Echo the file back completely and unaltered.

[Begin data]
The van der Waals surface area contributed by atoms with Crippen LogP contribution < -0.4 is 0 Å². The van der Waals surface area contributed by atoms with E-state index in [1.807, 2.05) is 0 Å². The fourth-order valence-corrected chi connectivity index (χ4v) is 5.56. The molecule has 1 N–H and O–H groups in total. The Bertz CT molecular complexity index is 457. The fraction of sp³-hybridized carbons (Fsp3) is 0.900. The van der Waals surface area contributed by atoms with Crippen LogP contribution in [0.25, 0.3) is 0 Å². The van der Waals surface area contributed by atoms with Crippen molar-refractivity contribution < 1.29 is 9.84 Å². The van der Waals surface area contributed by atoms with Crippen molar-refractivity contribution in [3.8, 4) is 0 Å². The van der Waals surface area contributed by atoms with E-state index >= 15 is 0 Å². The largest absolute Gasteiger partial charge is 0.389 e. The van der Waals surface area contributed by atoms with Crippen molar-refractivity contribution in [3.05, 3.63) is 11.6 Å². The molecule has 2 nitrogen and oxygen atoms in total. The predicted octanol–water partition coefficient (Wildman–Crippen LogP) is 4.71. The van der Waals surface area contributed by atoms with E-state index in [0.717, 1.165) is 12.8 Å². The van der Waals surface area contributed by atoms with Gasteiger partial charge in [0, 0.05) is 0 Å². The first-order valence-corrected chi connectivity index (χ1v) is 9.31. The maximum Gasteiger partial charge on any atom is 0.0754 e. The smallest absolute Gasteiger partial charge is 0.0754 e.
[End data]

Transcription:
The van der Waals surface area contributed by atoms with Crippen LogP contribution < -0.4 is 0 Å². The van der Waals surface area contributed by atoms with E-state index in [1.807, 2.05) is 0 Å². The fourth-order valence-corrected chi connectivity index (χ4v) is 5.56. The molecule has 1 N–H and O–H groups in total. The Bertz CT molecular complexity index is 457. The fraction of sp³-hybridized carbons (Fsp3) is 0.900. The van der Waals surface area contributed by atoms with Crippen LogP contribution in [0.25, 0.3) is 0 Å². The van der Waals surface area contributed by atoms with Crippen molar-refractivity contribution < 1.29 is 9.84 Å². The van der Waals surface area contributed by atoms with Crippen molar-refractivity contribution in [3.8, 4) is 0 Å². The van der Waals surface area contributed by atoms with E-state index >= 15 is 0 Å². The largest absolute Gasteiger partial charge is 0.389 e. The van der Waals surface area contributed by atoms with Crippen molar-refractivity contribution in [3.05, 3.63) is 11.6 Å². The molecule has 2 nitrogen and oxygen atoms in total. The predicted octanol–water partition coefficient (Wildman–Crippen LogP) is 4.71. The van der Waals surface area contributed by atoms with E-state index in [0.717, 1.165) is 12.8 Å². The van der Waals surface area contributed by atoms with Gasteiger partial charge in [0, 0.05) is 0 Å². The first-order valence-corrected chi connectivity index (χ1v) is 9.31. The maximum Gasteiger partial charge on any atom is 0.0754 e. The smallest absolute Gasteiger partial charge is 0.0754 e.